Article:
The rental property stampede was triggered by the same thing driving up house prices in general, which is of course an endless flood of E-Z low interest money available to large investors, and home buyers alike. And I do not expect the new administration to improve things. In fact, Trump thinks it’s too difficult to get loans and shows every intention of opening the spigots wider, and demolishing even the weakest regulatory barriers to a return of the insane lending practice of the 00s. If I do manage to score a place I like for a half-reasonable price, my fear will be that the return of fog-a-mirror loans will result in my building’s units totally turning over and ending up in the hands of people who have borrowed way past their ability to repay in order to afford hyper-inflated prices, and a flood of subsequent foreclosures that wrecks the association financially and creates yet another distressed condo building. And, while I could not bring myself to support Trump, I very much feared that Clinton would do whatever she could to keep the party going. Now it looks that Trump, whose fortunes are very closely tied to the value of his real estate holdings, will do even worse, will do everything possible to drive asset inflation, while removing whatever weak protections remain against lender malfeasance and fraud.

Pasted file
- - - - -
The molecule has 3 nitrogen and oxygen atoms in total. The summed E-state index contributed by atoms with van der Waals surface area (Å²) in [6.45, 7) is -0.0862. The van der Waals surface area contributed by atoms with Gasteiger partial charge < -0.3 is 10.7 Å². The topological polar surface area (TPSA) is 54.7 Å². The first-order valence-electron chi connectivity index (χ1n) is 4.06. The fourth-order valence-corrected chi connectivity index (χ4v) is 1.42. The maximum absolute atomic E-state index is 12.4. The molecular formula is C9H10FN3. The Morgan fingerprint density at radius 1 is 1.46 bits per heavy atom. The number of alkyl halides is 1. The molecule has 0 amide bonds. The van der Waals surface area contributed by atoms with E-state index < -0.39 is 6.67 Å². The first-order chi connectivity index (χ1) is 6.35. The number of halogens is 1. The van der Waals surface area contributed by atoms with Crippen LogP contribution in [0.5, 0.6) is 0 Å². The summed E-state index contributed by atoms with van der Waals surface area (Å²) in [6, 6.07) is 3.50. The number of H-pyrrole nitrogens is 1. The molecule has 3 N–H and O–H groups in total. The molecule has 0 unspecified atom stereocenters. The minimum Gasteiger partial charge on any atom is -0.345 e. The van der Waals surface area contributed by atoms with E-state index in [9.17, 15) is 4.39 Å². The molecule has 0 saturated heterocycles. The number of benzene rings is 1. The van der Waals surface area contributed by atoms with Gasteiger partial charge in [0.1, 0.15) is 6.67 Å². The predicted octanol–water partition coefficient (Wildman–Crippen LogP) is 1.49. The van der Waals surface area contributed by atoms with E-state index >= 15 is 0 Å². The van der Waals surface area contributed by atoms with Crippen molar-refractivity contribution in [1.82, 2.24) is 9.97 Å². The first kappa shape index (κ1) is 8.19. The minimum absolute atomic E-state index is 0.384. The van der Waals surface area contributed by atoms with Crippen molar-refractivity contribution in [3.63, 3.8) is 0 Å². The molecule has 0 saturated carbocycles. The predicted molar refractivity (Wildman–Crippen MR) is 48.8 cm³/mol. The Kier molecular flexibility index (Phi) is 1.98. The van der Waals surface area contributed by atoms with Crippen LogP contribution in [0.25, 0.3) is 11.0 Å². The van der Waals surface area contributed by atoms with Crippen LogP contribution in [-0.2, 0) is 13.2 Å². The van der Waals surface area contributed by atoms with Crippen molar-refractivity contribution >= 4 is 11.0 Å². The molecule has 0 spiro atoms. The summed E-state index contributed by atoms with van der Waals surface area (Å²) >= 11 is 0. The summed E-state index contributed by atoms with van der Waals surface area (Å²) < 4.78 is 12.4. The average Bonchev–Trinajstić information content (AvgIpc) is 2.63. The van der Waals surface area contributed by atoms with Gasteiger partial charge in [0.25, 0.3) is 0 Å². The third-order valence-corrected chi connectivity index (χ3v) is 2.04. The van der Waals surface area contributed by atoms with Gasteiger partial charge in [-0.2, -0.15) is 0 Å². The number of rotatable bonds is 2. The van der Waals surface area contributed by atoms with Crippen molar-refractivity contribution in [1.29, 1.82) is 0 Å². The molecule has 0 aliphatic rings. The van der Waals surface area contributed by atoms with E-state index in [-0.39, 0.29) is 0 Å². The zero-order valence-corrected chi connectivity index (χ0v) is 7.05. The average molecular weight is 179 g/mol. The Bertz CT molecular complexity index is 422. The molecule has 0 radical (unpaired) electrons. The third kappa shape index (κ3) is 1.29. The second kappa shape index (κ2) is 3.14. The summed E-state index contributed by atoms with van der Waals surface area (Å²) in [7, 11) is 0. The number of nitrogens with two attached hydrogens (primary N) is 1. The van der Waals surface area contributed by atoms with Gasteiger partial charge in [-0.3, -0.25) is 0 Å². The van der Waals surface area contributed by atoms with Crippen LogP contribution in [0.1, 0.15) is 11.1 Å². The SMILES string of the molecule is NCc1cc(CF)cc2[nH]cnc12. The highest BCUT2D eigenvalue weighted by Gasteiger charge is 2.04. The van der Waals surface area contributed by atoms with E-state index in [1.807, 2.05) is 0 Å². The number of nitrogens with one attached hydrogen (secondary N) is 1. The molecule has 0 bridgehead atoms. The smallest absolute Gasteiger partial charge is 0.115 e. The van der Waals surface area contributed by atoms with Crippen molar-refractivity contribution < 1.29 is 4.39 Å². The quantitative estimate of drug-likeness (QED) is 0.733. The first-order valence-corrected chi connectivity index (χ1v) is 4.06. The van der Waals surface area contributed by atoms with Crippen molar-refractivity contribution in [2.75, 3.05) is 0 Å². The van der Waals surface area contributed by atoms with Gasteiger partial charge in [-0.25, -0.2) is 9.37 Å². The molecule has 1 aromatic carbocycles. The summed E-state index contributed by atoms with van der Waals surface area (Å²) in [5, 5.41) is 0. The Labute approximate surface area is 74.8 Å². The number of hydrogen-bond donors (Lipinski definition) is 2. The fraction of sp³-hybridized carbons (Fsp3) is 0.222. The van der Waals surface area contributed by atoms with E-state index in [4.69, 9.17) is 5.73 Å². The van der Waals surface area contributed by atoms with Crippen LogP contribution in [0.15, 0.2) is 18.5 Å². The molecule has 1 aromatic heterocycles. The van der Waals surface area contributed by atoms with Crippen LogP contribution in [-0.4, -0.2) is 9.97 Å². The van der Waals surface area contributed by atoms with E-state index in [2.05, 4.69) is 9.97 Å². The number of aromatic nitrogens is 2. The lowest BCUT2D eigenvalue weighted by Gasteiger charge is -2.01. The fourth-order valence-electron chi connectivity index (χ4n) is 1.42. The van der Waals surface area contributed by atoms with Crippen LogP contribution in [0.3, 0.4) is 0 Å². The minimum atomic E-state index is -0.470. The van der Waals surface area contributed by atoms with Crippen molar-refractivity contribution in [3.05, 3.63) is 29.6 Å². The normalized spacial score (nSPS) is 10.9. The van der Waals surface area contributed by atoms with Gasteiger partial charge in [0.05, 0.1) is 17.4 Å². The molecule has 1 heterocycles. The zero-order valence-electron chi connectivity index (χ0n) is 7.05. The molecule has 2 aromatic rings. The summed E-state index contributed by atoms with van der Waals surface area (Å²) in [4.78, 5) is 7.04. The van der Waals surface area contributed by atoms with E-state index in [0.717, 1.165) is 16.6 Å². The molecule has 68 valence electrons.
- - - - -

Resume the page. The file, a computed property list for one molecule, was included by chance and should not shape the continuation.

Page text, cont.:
I knew that we would be well and truly screwed whoever won, and that as long as our government and its chartered agencies control the money supply and interest rates, we will never have an honest free market economy.

      • At least you didn’t drink the kool-aid that subprime and toxic loans, rather than cheap and easy credit, were the culprits. I do have hope for some changes under Trump:

        – His Treasury Secretary nominee wants to spin off Freddie and Fannie from federal conservatorship — no more unlimited funding.
        – In the past, he recommended profiting from the inevitable RE meltdown.
        – He admitted that the current economy is smoke and mirrors due to Fed manipulation. Hence, his populist platform.